When West Point graduate Major Mike Erwin came home from tours of duty in Iraq and Afghanistan, he saw a significant need: While programs exist to help returning soldiers, many of those non-governmental efforts are tied to supporting veterans struggling with physical pain and injuries. Considering that estimates put the number of soldiers with mental-health challenges at 10 times the number of physically injured veterans, there was a need to focus on the psychological component of the transition from military to civilian life.
In 2010, Erwin founded Team Red, White & Blue. The mission? To help service members returning from deployments in the Middle East adjust to post-military life, through programs that emphasize physical activity and social engagement. In its first year, the organization aimed to help 20 military Families in Michigan and Virginia, but over the next year it quickly expanded beyond those two states in response to demand from young veterans.
To meet their goals of establishing chapters across the country, Team RWB's board of volunteers and advisers needed an identity, a suite of awareness-raising communication materials, plus promotional elements to support the growing number of Team RWB-sponsored running and cycling events for veterans and their communities.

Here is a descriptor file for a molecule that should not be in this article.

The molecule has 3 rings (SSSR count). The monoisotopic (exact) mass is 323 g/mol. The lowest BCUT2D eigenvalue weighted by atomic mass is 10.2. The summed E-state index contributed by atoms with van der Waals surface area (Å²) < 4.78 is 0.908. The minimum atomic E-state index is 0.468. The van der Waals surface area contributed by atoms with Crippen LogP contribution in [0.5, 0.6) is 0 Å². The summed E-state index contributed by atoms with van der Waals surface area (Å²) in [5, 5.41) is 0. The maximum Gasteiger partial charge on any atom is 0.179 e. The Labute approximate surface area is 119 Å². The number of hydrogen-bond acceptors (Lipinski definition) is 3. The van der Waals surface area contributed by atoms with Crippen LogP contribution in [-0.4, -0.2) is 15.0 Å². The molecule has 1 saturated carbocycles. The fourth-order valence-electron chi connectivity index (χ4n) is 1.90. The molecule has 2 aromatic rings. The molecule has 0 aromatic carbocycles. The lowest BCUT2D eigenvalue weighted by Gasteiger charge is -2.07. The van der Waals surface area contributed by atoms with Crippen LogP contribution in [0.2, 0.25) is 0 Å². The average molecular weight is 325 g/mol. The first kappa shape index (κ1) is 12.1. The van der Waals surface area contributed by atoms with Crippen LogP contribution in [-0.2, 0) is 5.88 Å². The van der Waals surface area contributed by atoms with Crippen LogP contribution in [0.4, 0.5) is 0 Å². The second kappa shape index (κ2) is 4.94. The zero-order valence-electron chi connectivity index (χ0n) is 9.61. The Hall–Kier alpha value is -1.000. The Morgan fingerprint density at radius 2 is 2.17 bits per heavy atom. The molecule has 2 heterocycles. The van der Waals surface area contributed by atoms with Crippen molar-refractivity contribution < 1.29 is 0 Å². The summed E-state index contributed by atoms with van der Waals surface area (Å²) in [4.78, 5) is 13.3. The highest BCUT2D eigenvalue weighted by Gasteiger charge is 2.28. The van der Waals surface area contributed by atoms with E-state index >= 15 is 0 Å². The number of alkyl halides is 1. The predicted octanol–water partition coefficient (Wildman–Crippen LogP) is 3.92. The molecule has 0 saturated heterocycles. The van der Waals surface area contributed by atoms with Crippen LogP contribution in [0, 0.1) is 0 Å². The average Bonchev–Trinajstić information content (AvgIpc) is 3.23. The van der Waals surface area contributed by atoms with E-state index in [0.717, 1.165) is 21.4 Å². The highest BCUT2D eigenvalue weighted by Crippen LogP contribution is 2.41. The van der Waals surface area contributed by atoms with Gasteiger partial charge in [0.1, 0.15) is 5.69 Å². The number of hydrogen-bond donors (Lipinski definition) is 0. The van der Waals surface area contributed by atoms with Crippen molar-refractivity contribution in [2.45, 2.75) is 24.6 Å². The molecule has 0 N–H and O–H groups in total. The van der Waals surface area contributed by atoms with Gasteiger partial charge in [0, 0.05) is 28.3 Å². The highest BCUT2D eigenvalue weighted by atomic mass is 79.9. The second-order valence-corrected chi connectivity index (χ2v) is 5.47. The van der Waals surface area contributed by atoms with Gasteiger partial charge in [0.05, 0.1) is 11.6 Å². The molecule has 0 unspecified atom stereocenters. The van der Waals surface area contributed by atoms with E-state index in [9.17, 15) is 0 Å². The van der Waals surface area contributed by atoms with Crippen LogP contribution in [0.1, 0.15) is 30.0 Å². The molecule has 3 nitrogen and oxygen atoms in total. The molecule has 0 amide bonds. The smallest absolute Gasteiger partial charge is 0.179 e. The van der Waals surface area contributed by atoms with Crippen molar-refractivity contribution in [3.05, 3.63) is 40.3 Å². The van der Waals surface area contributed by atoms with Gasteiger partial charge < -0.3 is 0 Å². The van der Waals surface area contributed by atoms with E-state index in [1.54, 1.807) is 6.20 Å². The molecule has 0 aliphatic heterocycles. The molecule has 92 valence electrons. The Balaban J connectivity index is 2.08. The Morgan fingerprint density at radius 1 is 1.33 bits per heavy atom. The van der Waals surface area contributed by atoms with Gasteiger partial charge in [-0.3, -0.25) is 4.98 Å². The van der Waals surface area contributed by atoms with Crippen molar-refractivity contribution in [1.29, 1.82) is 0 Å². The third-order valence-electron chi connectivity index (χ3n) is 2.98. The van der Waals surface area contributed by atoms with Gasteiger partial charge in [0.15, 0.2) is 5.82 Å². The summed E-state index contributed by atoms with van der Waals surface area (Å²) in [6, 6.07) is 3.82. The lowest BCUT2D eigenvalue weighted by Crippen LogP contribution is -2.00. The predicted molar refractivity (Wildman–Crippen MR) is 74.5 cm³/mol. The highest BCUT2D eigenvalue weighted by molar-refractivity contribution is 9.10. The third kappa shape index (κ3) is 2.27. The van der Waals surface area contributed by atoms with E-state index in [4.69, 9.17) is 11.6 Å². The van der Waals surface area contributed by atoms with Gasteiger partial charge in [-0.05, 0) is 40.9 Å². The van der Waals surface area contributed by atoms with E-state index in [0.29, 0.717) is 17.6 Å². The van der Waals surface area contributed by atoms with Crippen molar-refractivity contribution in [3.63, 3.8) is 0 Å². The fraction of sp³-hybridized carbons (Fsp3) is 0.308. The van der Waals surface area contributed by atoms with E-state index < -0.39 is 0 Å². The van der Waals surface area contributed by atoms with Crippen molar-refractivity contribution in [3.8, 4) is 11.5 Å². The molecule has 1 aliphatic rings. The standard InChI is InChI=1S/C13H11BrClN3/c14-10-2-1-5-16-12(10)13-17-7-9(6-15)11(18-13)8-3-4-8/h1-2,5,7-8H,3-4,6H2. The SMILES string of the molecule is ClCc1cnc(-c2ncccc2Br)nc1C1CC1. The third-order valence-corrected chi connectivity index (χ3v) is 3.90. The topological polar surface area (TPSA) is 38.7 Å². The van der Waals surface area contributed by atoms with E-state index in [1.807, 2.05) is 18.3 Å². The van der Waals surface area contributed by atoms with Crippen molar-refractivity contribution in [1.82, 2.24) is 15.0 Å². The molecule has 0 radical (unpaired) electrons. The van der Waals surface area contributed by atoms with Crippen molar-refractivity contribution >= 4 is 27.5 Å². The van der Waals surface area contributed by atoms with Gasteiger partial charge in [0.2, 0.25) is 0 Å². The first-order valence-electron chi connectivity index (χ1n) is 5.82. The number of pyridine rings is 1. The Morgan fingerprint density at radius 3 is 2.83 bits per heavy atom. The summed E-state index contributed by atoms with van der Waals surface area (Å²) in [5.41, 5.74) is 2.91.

Enter design firm Rule29 of Geneva, IL, whose principal, Justin Ahrens, was introduced to Team RWB in 20 I 0 by one of his clients. Rule29 jumped at the opportunity to contribute services through their Give Initiative, which allocates 20% of the firm's billable time to charitable causes.
Ahrens says that their initial marching orders included developing a logo and website to support the new 501(c)(3) nonprofit; the identity was unveiled in early 2011. Then Team RWB was in the spotlight, thanks to a number of media exposures ("The View," "The Today Show,'' USAToday and other outlets). The ensuing boost in visits prompted a redo of the website, which launched in October 2012. Rule29 also has created materials for a host of major events for Team RWB, including apparel for running and cycling teams, promotional posters and event logos.
Ahrens, who was inspired by family and friends who were military members but hasn't served himself, considers this a small but meaningful way to do so.(Rule29 staffers have become personally involved in Team RWB; studio manager Katrina Strich organized a Bikram yoga workshop in New York City for veterans last September.) The firm's work with Team RWI continues as the nonprofit gains steam. ''We' re now trying to help them organizationally, so they have the tools they need as they grow," Ahrens says. "We' ll keep doing this as long as they'll have us.